City of Marquette’s zoning ordinances need upgrading

Marquette city government, assisted by grassroots types and business leaders, have started a long-term planning process that, unlike a lot of similar municipal efforts we’re seen over the years, should end with substantive changes in how the city does business.

Specifically, the city is updating its zoning ordinances, the rules that govern everything from how high buildings can be built to the amount of set back structures require from a public right-of-way to where commercial businesses can, and cannot, be placed.

At a kick off event last week, city Planner and Zoning Administrator Dave Stensaas said the changes are long overdue,

“A lot of what we’re trying to do here is correct a lot of those things that are a mess,” he said for a Mining Journal story on the matter, noting what’s on the books now, in many cases, simply doesn’t match what property owners want to use their land for presently.

One big change city officials have dealt with in recent years is the move toward what is known as urban agriculture, which can include things like greenhouses, chickens, bees and other animals. Accessory dwelling units and construction of something called tiny houses — those that are less tan 400 square feet — are other newer trends.

The leg work on this effort, which is expected to take up to 18 months, will be principally handled by Marquette Planning Commission, city planning and zoning staff, a private community planning and design firm, and an ad hoc committee made up of elected officials, stakeholders and members of the public. The consulting firm McKenna Associates, of Northville, Michigan, will be paid $85,000 — $35,000 of which came from a grant — to coordinate the overall effort.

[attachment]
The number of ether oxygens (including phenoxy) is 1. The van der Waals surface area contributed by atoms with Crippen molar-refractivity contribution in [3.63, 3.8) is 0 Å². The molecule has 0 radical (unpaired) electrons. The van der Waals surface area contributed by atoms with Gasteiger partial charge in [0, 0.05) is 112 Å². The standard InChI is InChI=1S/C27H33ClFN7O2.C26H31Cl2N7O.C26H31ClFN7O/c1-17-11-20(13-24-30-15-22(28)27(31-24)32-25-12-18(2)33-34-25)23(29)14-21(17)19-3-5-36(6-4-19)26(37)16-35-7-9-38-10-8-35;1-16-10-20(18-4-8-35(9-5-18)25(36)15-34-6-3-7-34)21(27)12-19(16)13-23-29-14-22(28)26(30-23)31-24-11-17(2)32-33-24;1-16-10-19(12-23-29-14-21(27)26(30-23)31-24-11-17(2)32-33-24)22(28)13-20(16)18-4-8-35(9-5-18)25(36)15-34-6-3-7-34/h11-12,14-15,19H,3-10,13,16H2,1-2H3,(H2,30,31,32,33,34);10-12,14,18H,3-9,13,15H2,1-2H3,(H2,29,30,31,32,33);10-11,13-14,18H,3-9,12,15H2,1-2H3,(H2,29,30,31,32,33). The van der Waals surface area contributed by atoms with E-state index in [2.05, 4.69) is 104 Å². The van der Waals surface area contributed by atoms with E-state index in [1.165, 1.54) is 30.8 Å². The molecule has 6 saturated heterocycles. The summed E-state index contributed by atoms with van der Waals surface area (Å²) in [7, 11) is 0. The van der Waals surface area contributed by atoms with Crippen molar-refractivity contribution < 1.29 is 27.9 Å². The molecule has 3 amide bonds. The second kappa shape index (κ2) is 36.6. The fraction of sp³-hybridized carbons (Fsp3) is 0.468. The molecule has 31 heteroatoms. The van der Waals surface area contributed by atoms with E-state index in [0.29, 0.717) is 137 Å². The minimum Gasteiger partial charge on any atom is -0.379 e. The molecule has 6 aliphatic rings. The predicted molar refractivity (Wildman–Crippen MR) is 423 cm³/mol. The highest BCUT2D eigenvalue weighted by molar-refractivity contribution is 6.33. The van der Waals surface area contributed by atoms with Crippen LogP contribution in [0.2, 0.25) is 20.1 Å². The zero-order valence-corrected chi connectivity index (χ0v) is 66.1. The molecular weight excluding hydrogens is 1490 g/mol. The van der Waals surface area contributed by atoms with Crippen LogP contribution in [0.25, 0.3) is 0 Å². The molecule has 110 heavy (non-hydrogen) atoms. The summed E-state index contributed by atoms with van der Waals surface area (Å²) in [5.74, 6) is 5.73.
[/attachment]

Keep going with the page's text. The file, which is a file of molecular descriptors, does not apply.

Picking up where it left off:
This will be an immense effort involving different types of zoning and use schemes, large numbers of stakeholders and, of course, lots and lots of politics. While we don’t usually place our stamp of approval on these kinds of projects — in our experience, the documents that are produced usually end up gathering dust on a shelf at city hall and have little or no impact — this one has possibilities.

We’ve heard complaints for years about the city’s ordinance structure; often, the term “antiquated” has been used to describe this all-important set of ordinances.

We plan to watch this process closely, with an eye especially on cost. We hope the final document is delivered on time and on price.